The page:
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bid his friend adieu, and to lament with his latest breath, that, though a taste of pleasure might quicken the relish of life, an unrestrained indulgence is inevitable destruction,



A farmer, who some wealth possessed,
With three fine boys was also blessed ;
The lads were healthy, stout and young,
And neither wanted sense nor tongue.
Tom, Will and Jack, like other boys,
Loved tops and marbles, sport and toys.
The father scouted that false plan,
That money only makes the man ;
But to the best of his discerning,
Was bent on giving them good learning :
He was a man of observation,
No scholar, yet had penetration;
So, with due care, a school he sought,
Where his young sons might well be taught.
Quoth he, “I know not which rehearses
Most properly his themes or verses ;
Yet I can do a father's part,
And school the temper, mind and heart;
The natural bent of each I'll know,
And trifles best that bent may show."

'Twas just before the closing year,
When Christmas holidays were near,
The farmer called to see his boys,
And asked how each his time employs.
Quoth Will, “There's father, boys, without ;
He's brought us something good, no doubt.”

The father sees their merry faces,
With joy beholds them, and embraces.

Come, boys, of home you 'll have your fill.”
Yes, Christmas now is near,” says Will ;
“ 'Tis just twelve days—these notches see-
My notches with the days agree.”
“Well,” said the sire, “again I'll come,
And gladly fetch my brave boys home.
You two the dappled mare shall ride,
Jack mount the pony by my side.
Meantime, my lads, I've brought you here
No small provision of good cheer.”
Then from his pocket straight he takes
A vast profusion of plum-cakes ;
He counts them out, a plenteous store ;
No boy shall have or less or more ;
Twelve cakes he gives to each dear son,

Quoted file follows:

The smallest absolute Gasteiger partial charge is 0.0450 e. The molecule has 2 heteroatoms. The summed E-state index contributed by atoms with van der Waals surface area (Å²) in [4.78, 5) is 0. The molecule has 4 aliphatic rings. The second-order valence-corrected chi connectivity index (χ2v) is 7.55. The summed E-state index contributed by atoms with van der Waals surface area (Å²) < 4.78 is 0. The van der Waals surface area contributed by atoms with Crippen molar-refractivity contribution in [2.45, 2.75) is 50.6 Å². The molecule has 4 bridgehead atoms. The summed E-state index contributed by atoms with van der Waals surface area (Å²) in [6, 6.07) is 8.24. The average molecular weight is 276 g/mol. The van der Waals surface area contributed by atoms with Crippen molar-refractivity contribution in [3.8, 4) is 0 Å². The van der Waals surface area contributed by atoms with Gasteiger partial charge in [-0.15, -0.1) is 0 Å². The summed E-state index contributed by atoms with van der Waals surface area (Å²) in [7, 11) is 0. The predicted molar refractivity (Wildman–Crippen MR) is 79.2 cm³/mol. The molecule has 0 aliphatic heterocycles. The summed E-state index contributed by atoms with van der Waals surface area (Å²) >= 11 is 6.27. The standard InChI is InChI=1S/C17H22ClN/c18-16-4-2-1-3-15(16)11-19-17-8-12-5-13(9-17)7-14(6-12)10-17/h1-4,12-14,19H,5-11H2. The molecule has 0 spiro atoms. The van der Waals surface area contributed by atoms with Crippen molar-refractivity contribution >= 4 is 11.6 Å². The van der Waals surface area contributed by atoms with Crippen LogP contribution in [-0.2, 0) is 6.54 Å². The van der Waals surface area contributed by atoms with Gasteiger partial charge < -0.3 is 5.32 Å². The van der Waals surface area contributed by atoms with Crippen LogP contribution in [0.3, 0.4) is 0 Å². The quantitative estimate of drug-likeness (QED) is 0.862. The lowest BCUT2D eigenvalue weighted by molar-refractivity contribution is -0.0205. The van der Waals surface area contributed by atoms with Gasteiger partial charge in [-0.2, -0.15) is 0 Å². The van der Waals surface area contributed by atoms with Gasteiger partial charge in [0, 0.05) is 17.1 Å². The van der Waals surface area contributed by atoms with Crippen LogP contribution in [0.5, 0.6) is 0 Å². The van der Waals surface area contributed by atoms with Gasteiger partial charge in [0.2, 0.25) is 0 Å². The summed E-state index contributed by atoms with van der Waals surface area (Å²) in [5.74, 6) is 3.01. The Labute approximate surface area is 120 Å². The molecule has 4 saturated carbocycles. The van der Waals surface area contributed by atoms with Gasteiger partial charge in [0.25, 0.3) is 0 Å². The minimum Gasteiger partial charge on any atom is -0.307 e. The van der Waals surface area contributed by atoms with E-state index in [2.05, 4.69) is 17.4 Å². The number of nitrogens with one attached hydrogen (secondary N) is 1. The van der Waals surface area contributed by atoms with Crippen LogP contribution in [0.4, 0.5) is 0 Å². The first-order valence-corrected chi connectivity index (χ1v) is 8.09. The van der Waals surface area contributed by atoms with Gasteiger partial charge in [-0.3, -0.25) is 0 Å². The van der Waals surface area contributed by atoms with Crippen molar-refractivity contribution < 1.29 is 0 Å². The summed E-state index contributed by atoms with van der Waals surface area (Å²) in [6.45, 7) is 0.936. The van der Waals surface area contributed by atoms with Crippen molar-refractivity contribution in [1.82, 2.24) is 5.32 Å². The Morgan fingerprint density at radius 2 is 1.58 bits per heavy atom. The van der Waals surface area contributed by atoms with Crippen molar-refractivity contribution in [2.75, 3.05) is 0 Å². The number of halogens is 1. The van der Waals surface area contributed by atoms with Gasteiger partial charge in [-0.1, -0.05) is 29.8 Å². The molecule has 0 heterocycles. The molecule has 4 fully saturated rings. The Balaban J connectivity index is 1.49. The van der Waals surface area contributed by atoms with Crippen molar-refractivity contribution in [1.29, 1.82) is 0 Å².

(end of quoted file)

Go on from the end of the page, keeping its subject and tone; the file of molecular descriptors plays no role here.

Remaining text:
When each expected only one ;
And then, with many a kind expression,
He leaves them to their own discretion ;
Resolved to mark the use each made
Of what he to their hands conveyed.

The twelve days past, he comes once more,
And brings the horses to the door;
The boys with rapture, soe, appear
The pony and the dappled mare;
Each moment now an hour they count,
And crack their whips and long to mount.
As with the boys his ride he takes,
He asks the history of the cakes.

Says Will, “Dear father, life is short;
So I resolved to make quick sport.
The cakes were all so nice and sweet,
I thought I'd have one jolly treat;



Why should I balk,' said I, ' my taste ?
I'll make at once a hearty feast.'
So snugly by myself I fed,
When every boy was gone to bed ;
I gorged them all, both paste and plum,
And did not spare a single crumb;
Indeed they made me, to my sorrow,
As sick as death upon the morrow.
This made me mourn my rich repast,
And wish I had not fed so fast."

Quoth Jack, “I was not such a dunce,
To eat my quantum up at once;
And though the boys all longed to clutch 'em,
I would not let a creature touch 'em ;
Nor though the whole were in my power,
Would I one single cake devour ;
Thanks to the use of keys and locks,
They 're all now snug within my box :

The mischief is, by hoarding long,